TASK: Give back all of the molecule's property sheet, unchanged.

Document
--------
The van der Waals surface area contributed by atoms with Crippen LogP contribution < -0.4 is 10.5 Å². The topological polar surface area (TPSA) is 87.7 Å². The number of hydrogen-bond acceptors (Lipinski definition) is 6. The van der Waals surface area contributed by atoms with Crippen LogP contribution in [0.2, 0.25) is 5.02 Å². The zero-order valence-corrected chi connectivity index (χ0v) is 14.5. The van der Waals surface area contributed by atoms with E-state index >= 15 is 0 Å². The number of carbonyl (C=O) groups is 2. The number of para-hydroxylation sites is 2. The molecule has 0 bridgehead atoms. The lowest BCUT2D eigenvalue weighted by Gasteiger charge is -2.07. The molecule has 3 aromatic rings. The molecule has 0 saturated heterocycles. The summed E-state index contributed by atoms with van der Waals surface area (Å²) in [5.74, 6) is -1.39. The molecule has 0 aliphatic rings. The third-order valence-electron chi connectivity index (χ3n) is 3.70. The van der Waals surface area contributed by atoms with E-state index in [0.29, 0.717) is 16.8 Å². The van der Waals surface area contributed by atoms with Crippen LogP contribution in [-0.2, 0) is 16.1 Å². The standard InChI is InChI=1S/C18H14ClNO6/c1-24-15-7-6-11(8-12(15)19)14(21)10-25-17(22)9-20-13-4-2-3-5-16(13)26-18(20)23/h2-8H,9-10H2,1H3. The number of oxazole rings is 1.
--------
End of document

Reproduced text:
The van der Waals surface area contributed by atoms with Crippen LogP contribution < -0.4 is 10.5 Å². The topological polar surface area (TPSA) is 87.7 Å². The number of hydrogen-bond acceptors (Lipinski definition) is 6. The van der Waals surface area contributed by atoms with Crippen LogP contribution in [0.2, 0.25) is 5.02 Å². The zero-order valence-corrected chi connectivity index (χ0v) is 14.5. The van der Waals surface area contributed by atoms with E-state index >= 15 is 0 Å². The number of carbonyl (C=O) groups is 2. The number of para-hydroxylation sites is 2. The molecule has 0 bridgehead atoms. The lowest BCUT2D eigenvalue weighted by Gasteiger charge is -2.07. The molecule has 3 aromatic rings. The molecule has 0 saturated heterocycles. The summed E-state index contributed by atoms with van der Waals surface area (Å²) in [5.74, 6) is -1.39. The molecule has 0 aliphatic rings. The third-order valence-electron chi connectivity index (χ3n) is 3.70. The van der Waals surface area contributed by atoms with E-state index in [0.29, 0.717) is 16.8 Å². The van der Waals surface area contributed by atoms with Crippen LogP contribution in [-0.2, 0) is 16.1 Å². The standard InChI is InChI=1S/C18H14ClNO6/c1-24-15-7-6-11(8-12(15)19)14(21)10-25-17(22)9-20-13-4-2-3-5-16(13)26-18(20)23/h2-8H,9-10H2,1H3. The number of oxazole rings is 1.